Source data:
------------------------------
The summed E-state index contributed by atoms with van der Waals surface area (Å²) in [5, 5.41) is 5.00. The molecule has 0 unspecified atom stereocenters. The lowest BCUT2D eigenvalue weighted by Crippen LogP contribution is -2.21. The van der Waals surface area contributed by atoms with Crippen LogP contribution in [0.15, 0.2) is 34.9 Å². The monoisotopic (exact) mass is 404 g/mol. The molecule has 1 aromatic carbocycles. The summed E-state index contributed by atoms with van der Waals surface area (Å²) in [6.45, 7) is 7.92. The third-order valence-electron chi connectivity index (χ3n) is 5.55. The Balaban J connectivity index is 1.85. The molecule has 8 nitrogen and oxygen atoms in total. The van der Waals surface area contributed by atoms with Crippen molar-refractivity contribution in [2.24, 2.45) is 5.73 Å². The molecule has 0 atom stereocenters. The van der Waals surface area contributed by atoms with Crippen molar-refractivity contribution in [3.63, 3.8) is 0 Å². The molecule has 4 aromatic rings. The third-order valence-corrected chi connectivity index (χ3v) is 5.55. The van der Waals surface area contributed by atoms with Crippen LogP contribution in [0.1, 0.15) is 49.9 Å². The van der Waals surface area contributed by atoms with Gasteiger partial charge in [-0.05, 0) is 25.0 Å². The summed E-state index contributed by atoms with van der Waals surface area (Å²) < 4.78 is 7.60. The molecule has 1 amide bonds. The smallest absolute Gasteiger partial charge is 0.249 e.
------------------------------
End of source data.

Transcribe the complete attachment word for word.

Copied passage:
The summed E-state index contributed by atoms with van der Waals surface area (Å²) in [5, 5.41) is 5.00. The molecule has 0 unspecified atom stereocenters. The lowest BCUT2D eigenvalue weighted by Crippen LogP contribution is -2.21. The van der Waals surface area contributed by atoms with Crippen LogP contribution in [0.15, 0.2) is 34.9 Å². The monoisotopic (exact) mass is 404 g/mol. The molecule has 1 aromatic carbocycles. The summed E-state index contributed by atoms with van der Waals surface area (Å²) in [6.45, 7) is 7.92. The third-order valence-electron chi connectivity index (χ3n) is 5.55. The Balaban J connectivity index is 1.85. The molecule has 8 nitrogen and oxygen atoms in total. The van der Waals surface area contributed by atoms with Crippen molar-refractivity contribution in [2.24, 2.45) is 5.73 Å². The molecule has 0 atom stereocenters. The van der Waals surface area contributed by atoms with Crippen molar-refractivity contribution in [3.63, 3.8) is 0 Å². The molecule has 4 aromatic rings. The third-order valence-corrected chi connectivity index (χ3v) is 5.55. The van der Waals surface area contributed by atoms with Crippen LogP contribution in [0.1, 0.15) is 49.9 Å². The van der Waals surface area contributed by atoms with Gasteiger partial charge in [-0.05, 0) is 25.0 Å². The summed E-state index contributed by atoms with van der Waals surface area (Å²) < 4.78 is 7.60. The molecule has 1 amide bonds. The smallest absolute Gasteiger partial charge is 0.249 e.